Record Store Day organisers "monitoring eBay hour-by-hour" for touts

Money-grubbing touts spoil it for everyone again.

This year’s Record Store Day was the biggest ever, with over 600 limited edition releases hitting the shelves of shops in the US and UK. Naturally, the touts had a field day, placing hundreds of records for sale online at inflated prices even before the day had got underway.

The madness prompted veteran mod Paul Weller to issue a statement claiming he would never take part in RSD again. “The greedy touts making a fast buck off genuine fans is disgusting and goes against the whole philosophy of RSD,” he wrote.

In response, RSD organisers have issued their own statement explaining what they’ve been doing to combat touts:

“We share Paul Weller’s frustration at evidence that ‘Brand New Toy’ has been offered for sale on eBay, and we are disappointed that despite our best efforts to drive out the touts, once again some people are seeking to exploit the goodwill of artists and labels by selling RSD exclusives at vastly-inflated prices on eBay.

At just 500 copies Paul Weller’s ‘Brand New Toy’ was one of the most limited editions available on RSD and so some re-selling was expected. However, thanks to the measures we have taken on re-sales, overall the number of complaints about unauthorised sales this year is well down on previous years, though we continue to monitor eBay on an hour-by-hour basis.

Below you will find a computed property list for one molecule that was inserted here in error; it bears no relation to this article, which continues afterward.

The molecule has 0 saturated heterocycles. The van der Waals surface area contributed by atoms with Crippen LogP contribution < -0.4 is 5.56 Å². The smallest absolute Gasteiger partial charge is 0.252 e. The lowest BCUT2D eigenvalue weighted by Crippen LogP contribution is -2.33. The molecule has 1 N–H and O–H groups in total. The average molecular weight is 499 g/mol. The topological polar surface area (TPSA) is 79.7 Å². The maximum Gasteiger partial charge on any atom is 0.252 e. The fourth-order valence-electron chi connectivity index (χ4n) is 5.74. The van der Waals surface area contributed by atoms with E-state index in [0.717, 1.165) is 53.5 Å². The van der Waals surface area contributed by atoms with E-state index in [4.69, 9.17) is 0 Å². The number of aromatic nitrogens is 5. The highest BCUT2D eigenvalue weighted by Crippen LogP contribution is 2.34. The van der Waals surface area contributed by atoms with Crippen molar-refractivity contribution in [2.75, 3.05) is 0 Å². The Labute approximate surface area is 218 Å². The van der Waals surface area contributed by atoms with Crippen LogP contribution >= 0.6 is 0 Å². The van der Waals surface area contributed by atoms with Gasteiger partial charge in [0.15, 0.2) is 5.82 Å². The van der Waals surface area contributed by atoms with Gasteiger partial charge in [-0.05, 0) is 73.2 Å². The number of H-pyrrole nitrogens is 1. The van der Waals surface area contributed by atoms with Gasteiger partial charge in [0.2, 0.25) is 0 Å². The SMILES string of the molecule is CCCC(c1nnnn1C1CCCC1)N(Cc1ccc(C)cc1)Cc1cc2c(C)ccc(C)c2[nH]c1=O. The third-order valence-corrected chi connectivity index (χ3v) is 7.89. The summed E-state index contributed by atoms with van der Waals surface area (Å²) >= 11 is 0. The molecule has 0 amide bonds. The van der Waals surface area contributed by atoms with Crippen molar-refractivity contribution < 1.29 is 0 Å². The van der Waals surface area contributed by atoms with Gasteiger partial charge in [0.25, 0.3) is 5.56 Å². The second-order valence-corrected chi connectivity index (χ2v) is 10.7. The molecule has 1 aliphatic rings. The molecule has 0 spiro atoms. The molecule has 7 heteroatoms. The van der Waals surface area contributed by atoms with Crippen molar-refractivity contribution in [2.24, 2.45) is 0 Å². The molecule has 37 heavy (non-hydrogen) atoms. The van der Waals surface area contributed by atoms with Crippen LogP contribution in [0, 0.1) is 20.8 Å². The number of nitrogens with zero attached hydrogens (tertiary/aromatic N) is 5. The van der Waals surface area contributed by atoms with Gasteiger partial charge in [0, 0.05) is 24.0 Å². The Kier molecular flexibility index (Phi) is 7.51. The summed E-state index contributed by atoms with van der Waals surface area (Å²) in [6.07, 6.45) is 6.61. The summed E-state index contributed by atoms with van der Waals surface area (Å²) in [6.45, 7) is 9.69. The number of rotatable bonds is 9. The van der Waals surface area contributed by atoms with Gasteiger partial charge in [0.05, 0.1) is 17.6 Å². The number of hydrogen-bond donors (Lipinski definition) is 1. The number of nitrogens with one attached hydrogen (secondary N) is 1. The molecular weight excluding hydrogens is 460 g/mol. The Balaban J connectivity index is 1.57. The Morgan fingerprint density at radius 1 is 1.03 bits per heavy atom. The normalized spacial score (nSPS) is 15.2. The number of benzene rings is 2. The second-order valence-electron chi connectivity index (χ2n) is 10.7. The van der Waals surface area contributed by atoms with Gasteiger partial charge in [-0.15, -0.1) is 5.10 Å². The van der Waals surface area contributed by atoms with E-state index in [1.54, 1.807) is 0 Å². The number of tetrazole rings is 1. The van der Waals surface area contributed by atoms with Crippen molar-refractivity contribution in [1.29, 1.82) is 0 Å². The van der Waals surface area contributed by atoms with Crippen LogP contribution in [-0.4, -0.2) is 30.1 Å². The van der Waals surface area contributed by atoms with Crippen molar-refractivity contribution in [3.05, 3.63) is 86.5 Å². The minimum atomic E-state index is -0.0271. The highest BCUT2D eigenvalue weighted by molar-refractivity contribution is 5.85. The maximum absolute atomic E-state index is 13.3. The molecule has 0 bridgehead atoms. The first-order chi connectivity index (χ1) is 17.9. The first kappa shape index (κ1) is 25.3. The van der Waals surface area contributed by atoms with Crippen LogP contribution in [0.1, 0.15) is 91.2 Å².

We clearly cannot control the activities of members of the public, but the Record Store Day Code of Conduct makes it clear that any store found to be complicit in unauthorised sales on eBay faces being banned from future events.

Record Store Day would not exist without the support and commitment of artists and labels and we take our responsibility to them very seriously.”

Meanwhile, Hannah Weller, wife of the former Jam frontman, has been conducting her own investigation into one particularly fishy eBay seller, who has placed several copies of ‘Brand New Toy’ up for auction.

As Clash report, Weller claims that the seller ‘homerrocksuk’, who supposedly owns 15 of the 500 copies that were pressed up, is the son of the managing director of Lancashire-based Townsend Records.

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